It appears to be hauling a load of box vans which may have been painted up as a circus train. The shots with the actor and Paddington on the train look like an old fashioned mock up in a studio with back projection, probably a green screen now.

The actor stepping from one train to another looks like a green screen effort with prerecorded images of the trains, maybe with a nock up of 60163....

I'm sure the derailed circus train wagon is CGI...

Peter

  • Member since
    January, 2002
  • 3,190 posts
Posted by M636C on Wednesday, February 14, 2018 7:41 PM

For reasons that aren't clear even to me, my reference to studio mock-ups o british freight wagons in "Paddington 2" reminded me of a very early Alfred Hitchcock movie  "Number Seventeen". The first three quarters of the film is set in a house with the street number in the title, and is in film noir style with dark shadows and disappearing bodies and characters arriving to add to the mystery of the plot. It isn't at all clear what is happening until near the end.

The relevance of this is that the house has a flight of stairs leading down to railway tracks. This is introduced by a scene of LNER Gresley Pacific 2547, then an A1, I think, standing in the dark, brightly lit by unseen lights.

The whole cast from the house descend to the train in two groups and board wagons on the train which departs, except for one who commandeers a passing bus and gives chase to the train.

One group, possibly supposed to be the  heroes, board a long wheelbase train ferry van, chasin others who appear to be the criminals. For reasons not immediately clear, the criminals climb over the rear of the corridor tender and shoot the locomotive crew, only to realise they don't know how to stop the train.

The train continues at speed, represented by a scale model (maybe "O" ot "1" gauge) closely pursued by the bus, both illiuminated internally to represent the night scene (all in the absence of CGI in the 1930s).

The train is found to be headed for a train ferry, and there are scenes of a real ferry being loaded. Then it is back to a model and the train in question arrives at speed smashes some wagons, causes the ferry to break away from the wharf with the locomotive plunging into the water and the wagons with the characters also falling in the water.

The criminals are captured, the heroine rescued from the sinking ferry van, and the man from the bus assists in all of this.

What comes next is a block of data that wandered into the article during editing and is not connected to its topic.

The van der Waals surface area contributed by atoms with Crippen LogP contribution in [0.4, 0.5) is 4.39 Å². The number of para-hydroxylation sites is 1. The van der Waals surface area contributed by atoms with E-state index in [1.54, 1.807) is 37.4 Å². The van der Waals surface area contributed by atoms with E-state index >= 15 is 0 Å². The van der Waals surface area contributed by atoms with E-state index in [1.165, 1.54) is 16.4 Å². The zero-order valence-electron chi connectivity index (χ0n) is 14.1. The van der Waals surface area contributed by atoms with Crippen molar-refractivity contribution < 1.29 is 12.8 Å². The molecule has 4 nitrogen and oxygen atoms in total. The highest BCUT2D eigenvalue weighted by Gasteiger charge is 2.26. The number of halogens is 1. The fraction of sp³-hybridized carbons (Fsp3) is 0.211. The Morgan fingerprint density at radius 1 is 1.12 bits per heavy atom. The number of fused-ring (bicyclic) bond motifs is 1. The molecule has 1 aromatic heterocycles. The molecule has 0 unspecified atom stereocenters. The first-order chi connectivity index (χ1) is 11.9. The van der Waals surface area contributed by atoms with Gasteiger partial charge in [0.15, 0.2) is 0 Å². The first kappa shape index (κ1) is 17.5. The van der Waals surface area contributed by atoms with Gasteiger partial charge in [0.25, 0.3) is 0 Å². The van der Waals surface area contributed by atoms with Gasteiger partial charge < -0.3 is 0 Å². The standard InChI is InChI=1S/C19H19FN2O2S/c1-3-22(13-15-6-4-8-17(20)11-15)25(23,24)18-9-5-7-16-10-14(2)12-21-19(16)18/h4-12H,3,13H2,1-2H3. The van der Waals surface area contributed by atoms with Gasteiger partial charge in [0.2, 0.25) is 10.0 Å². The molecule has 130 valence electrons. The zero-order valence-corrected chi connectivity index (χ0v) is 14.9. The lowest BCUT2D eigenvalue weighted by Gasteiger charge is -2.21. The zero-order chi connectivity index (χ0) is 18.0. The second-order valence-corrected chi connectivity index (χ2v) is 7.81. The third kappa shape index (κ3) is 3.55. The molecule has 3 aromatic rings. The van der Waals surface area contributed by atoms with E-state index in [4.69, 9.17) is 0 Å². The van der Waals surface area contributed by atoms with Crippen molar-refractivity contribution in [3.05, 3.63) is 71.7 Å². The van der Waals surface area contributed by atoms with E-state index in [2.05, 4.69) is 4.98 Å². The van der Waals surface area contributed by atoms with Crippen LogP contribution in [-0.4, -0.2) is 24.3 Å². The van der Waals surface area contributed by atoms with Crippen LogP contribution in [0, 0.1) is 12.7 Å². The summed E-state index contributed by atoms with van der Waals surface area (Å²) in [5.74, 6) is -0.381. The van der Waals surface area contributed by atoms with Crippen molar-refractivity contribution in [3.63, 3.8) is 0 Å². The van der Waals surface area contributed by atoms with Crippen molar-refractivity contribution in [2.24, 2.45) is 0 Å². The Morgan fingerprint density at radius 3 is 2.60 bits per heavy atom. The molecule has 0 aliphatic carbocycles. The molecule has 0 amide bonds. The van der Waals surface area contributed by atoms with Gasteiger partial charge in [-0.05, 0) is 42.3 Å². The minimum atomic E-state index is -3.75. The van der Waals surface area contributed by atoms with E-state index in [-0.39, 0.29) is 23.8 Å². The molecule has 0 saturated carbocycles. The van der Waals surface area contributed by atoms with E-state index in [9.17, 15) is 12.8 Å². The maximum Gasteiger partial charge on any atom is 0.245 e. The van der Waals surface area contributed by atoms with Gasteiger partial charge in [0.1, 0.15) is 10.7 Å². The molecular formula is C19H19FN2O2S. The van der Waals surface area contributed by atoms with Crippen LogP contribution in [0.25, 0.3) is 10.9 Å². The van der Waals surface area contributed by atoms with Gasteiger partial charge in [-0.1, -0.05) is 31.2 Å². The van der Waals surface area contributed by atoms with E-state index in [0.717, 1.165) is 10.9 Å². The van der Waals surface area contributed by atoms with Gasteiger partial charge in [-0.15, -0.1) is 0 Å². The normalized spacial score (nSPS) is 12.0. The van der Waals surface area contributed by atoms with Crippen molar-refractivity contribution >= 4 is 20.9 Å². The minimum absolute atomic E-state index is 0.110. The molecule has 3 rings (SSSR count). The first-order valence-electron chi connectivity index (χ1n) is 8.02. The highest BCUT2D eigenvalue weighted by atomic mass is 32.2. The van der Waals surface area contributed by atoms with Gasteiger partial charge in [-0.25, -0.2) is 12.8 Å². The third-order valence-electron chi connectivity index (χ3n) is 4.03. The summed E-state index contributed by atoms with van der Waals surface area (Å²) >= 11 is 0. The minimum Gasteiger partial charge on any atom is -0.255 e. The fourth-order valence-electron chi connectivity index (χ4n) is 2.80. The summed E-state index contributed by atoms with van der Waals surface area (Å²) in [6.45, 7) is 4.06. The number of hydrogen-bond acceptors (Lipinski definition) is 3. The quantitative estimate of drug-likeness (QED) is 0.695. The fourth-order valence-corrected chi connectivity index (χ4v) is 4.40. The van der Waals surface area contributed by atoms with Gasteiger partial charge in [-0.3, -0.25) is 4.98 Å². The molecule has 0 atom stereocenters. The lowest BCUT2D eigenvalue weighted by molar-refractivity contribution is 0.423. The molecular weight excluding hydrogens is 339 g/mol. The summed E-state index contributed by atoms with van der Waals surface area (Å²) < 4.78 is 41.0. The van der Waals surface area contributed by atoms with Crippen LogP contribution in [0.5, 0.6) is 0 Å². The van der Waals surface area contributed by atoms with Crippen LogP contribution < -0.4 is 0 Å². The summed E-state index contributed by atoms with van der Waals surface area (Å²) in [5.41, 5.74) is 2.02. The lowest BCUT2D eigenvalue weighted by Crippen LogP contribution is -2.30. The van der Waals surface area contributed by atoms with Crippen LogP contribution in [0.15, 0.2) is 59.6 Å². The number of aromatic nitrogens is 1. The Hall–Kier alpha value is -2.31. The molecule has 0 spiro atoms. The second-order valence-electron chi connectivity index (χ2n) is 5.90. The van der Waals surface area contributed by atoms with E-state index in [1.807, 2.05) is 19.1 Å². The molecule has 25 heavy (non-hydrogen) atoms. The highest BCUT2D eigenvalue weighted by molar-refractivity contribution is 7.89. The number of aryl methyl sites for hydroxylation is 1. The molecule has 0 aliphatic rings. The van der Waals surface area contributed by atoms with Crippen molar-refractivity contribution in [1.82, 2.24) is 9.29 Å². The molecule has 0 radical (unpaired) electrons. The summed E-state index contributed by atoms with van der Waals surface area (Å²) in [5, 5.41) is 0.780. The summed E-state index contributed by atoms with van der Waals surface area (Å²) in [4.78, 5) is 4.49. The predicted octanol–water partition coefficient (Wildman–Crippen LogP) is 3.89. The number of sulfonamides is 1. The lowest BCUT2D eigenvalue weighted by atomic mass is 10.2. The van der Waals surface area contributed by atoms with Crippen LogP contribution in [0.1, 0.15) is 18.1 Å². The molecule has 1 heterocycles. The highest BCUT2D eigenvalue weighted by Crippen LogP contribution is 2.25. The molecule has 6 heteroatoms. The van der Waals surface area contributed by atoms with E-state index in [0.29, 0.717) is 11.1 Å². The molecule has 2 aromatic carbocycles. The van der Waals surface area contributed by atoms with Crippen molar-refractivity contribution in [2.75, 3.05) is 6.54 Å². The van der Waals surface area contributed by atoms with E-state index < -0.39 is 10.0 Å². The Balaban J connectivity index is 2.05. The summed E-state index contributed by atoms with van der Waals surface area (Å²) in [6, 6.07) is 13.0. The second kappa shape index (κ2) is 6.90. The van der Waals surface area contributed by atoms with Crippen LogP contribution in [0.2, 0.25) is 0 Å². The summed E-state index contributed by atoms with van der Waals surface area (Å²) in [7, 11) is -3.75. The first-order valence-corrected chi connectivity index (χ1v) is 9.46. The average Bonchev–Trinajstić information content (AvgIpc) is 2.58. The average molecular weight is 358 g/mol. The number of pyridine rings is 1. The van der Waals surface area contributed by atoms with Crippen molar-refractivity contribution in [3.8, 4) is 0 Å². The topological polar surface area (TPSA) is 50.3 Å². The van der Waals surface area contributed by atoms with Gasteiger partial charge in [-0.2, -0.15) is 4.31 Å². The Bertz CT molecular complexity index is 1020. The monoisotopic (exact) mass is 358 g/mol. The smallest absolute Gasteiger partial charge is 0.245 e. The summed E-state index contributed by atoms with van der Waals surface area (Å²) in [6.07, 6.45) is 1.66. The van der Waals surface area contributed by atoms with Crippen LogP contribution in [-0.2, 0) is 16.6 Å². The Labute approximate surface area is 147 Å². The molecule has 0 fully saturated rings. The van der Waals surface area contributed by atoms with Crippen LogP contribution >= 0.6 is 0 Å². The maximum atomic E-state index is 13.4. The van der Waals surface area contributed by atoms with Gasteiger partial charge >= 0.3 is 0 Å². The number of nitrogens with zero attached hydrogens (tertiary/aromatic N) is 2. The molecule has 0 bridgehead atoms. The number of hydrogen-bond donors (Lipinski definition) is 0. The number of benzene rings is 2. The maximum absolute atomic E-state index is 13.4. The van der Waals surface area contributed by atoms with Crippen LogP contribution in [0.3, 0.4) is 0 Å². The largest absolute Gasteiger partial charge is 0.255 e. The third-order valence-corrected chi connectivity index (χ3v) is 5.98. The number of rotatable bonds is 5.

One of the pursuing group states that he is a well known detective from Scotland Yard, and claims credit for stopping the smuggling of jewels to the Continent. The man from the bus expresses interest in this, points out that he is the detective in question and arrests the claimed detective as another smuggler trying to steal the jewels.

Much of the last part of the movie was filmed in quite reasonable mock ups of rail wagons, carefully lettered to match the real wagons in the few live scenes.

I recommend the movie to anyone who would like to see vintage night movie shots of a Gresley Pacific. Hitchcock was a pioneer in lghting and photographic technique at that time.

Peter

  • Member since
    December, 2008
  • From: Toronto, Canada
  • 1,116 posts
Posted by 54light15 on Thursday, February 15, 2018 9:27 AM

Hitchcock was all about the suspense. And blondes. 

  • Member since
    January, 2002
  • 3,190 posts
Posted by M636C on Thursday, February 15, 2018 6:03 PM

54light15

Hitchcock was all about the suspense. And blondes. 

 
The recent Hitchcock biography movie about the making of "Psycho" covered both those aspects pretty well. But there was good technical camera work in "Psycho"  too... I loved the scene in the bio where Hitchcock was alone in the cinema foyer during the first showng of the "Psycho" movie, dancing around to the distinctive theme music for the murder scene. If it wasn't true, it should have been.....
 
Another of Hitchcock's pre war British movies, "The Lady Vanishes" had the same basic plot as "Murder on the Orient Express" as far as the train being snowed in in far Eastern Europe, but with a kidnapping in place of the murder.
 
Apparently in a bar scene early in the movie, Hitchcock wanted to film across a table with a plate and a wineglass in the foreground. With the film and lighting available, there wasn't enough depth of field to do this, so a huge wine glass, plate and table top were made and placed closer to the actors to give the desired effect. And I think the heroine in that move was a brunette....
 
Peter 
  • Member since
    December, 2008
  • From: Toronto, Canada
  • 1,116 posts
Posted by 54light15 on Friday, February 16, 2018 9:06 AM

I've seen "The Lady Vanishes" and don't recall that. Time to see it again. And then there's "The 39 Steps" with scenes on the Forth bridge. 

Join our Community!

Our community is FREE to join. To participate you must either login or register for an account.

Newsletter Sign-Up

By signing up you may also receive occasional reader surveys and special offers from Trains magazine.Please view our privacy policy

Search the Community